Niners going away from Gore at goal line?

A disconsolate Frank Gore slumped out of the 49ers' locker room late Monday afternoon, unloading a few cuss words as he departed. The 2nd-year tailback had a reason to be upset. Three lost fumbles in crucial situations have blemished Gore's otherwise outstanding start this season, and now it appears those mistakes will affect how the team plans to use him around the goal line as it moves forward.

The 49ers went to Gore at the goal line three times after reaching the Philadelphia 1-yard line with a first down early in the third quarter during Sunday's 38-24 loss to the Eagles. Gore was stopped cold for no gain on the first two tries, then fumbled on third down when he was stuck by safety Brian Dawkins.

The resulting 98-yard return of the loose football for a touchdown by defensive tackle Mike Patterson was the play that broke the 49ers' back, producing a 14-point swing in a matter of seconds. Instead of getting back in the game at 24-10, the 49ers were getting fitted for the loss column with a 31-3 deficit.

That also was Gore's final play of the game. A workhorse in the San Francisco attack up to that point, Gore suffered an abdominal injury that X-rays late Sunday revealed actually to be bruised ribs.

Gore is listed as questionable to play this week against the Kansas City Chiefs, but coach Mike Nolan said Monday afternoon that it's his expectation Gore will play on Sunday, even if he is limited this week in practice. Gore confirmed Monday that he'll be ready for the Chiefs.

"I'll be able to play," he said. "I'm all right. I'm kind of sore, but I'll be all right."

Gore may physically be all right, but that definitely didn't describe his mood. Frowning and talking at nearly a whisper, a glum Gore obviously was having a difficult time putting his latest fumble behind him.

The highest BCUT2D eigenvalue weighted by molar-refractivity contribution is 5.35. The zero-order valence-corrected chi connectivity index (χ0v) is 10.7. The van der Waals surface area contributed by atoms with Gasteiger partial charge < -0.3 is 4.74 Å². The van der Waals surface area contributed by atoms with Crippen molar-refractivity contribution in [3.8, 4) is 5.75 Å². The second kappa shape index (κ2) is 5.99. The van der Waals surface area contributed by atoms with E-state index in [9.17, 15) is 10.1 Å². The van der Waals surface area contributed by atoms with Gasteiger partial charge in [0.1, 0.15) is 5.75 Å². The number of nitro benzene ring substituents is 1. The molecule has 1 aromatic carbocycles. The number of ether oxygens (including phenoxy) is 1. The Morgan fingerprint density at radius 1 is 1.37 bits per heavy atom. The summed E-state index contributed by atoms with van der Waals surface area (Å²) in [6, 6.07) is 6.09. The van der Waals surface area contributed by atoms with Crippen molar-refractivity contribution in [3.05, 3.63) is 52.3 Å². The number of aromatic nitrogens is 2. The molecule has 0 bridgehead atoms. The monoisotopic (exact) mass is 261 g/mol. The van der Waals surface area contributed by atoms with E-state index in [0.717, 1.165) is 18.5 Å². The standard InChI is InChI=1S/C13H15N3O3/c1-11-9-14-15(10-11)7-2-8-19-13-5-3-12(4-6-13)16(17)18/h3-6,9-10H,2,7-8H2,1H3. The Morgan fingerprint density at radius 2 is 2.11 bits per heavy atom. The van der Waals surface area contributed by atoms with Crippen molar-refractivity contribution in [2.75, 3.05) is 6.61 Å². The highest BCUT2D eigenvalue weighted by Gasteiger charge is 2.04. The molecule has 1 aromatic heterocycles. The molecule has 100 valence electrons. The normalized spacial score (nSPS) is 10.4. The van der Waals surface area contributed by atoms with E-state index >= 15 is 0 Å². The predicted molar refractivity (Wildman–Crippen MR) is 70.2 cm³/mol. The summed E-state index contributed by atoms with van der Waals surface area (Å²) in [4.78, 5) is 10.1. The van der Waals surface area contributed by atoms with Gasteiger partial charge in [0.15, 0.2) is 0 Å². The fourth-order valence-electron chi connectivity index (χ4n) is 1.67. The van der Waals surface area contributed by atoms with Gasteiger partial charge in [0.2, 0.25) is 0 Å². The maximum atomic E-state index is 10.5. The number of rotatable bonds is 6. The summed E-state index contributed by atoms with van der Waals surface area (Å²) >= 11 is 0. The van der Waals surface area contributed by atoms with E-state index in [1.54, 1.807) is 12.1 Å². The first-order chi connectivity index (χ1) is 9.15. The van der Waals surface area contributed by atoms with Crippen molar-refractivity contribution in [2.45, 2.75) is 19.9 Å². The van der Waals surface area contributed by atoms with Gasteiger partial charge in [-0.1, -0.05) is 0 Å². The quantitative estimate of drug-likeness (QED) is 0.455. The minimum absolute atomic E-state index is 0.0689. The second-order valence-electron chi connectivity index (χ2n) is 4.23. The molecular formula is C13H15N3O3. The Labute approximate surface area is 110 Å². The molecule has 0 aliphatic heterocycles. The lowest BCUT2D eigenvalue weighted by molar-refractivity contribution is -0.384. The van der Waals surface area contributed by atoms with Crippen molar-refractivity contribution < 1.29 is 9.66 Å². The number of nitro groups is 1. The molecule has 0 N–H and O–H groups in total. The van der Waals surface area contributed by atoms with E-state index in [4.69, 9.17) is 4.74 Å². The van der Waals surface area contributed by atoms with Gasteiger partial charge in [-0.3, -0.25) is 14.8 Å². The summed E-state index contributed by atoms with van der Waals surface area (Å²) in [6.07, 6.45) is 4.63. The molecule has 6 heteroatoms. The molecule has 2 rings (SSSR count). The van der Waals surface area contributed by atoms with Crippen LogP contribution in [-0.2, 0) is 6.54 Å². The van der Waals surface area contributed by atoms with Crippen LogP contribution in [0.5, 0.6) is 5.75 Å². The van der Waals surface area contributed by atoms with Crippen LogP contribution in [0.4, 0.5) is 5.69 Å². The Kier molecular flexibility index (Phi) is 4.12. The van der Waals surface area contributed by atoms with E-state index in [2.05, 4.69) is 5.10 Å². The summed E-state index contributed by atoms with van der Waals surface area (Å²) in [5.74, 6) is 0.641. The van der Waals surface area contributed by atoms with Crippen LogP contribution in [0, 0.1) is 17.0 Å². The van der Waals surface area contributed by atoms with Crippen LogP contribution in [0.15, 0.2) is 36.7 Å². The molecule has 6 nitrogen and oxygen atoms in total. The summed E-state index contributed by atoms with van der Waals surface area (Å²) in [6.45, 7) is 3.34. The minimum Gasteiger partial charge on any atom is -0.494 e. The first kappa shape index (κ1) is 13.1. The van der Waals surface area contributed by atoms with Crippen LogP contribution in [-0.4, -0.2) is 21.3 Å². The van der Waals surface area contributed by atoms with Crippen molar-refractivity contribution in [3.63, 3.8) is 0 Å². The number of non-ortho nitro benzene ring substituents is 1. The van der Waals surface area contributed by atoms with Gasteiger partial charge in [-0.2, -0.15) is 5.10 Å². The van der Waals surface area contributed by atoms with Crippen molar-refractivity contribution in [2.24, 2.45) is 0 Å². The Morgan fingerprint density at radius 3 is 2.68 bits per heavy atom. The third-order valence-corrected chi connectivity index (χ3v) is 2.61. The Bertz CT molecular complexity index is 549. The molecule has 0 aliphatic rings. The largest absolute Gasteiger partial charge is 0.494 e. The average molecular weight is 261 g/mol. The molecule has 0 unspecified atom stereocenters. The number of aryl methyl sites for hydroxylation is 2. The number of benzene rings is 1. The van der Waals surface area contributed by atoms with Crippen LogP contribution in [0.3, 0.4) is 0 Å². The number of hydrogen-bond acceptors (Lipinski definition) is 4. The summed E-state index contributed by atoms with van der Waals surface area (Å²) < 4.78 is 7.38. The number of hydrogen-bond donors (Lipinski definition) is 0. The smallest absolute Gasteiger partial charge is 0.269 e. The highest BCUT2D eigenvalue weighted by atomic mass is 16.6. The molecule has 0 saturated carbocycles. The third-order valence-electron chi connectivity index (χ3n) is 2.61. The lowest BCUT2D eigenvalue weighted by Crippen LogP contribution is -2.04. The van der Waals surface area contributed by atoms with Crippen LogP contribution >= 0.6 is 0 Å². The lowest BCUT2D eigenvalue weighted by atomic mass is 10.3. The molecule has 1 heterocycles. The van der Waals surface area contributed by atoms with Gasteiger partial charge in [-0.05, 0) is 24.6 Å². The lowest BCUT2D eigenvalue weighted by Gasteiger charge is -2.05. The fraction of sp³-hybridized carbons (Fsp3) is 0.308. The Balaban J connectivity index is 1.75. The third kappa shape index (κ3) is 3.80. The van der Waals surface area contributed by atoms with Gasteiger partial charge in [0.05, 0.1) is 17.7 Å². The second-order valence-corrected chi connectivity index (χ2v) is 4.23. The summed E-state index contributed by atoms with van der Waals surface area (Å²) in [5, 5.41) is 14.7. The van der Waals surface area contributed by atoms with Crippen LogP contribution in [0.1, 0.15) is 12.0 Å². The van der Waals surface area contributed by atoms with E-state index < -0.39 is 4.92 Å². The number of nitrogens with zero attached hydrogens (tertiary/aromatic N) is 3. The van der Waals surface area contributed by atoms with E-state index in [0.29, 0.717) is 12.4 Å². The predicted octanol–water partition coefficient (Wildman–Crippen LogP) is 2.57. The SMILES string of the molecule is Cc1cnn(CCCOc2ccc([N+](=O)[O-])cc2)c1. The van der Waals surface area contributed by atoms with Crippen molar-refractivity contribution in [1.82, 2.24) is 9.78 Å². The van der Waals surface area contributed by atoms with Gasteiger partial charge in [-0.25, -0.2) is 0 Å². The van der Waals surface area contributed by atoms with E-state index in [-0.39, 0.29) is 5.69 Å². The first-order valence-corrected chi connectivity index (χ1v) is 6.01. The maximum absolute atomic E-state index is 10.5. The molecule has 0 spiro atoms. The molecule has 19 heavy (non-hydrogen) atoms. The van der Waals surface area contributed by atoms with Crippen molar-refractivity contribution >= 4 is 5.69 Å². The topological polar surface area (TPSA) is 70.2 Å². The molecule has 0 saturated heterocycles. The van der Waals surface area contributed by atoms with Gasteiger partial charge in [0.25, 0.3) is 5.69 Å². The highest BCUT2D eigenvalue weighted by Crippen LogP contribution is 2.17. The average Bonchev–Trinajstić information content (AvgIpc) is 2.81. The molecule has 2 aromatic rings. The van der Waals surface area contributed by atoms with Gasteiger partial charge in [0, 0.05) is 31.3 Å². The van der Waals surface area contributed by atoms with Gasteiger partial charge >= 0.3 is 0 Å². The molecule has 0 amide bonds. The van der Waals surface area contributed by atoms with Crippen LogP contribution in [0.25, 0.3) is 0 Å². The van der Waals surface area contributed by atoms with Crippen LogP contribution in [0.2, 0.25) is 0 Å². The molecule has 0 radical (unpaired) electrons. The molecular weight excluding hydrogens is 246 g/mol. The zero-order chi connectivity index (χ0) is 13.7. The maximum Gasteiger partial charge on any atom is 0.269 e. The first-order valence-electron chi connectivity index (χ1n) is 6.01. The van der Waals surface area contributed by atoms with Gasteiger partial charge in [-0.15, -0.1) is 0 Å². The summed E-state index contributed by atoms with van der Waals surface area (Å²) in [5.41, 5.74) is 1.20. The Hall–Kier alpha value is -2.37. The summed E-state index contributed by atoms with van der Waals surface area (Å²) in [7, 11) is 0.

Gore also lost a fumble deep in San Francisco territory in the season opener that the Arizona Cardinals turned into a touchdown in a game they won by seven points. Gore lost a fumble at the St. Louis 2-yard line in San Francisco's Sept. 17 home opener, deflating San Francisco's momentum after the 49ers had dominated early in the game.

"I'm very upset," Gore said. "I fumbled again, in a critical situation, and I hurt the team. I'm disappointed I hurt our team because we could have been picked up in that game. I just have to come back this week and work hard all this week in practice to do my best to prepare for Kansas City."

When the 49ers begin preparing for Kansas City on Wednesday, Gore could have a new role in goal-line and short-yardage situations. That is, he could be on the bench watching rookie Michael Robinson setting up behind quarterback Alex Smith.

Robinson ran with great power after replacing Gore on Sunday, and showed his mettle in grinding out the tough yards in goal-line situations while scoring twice from the 1-yard line for the first touchdowns of his career.

Nolan suggested that the 49ers may give Robinson the same kind of opportunity in similar situations even when Gore is healthy.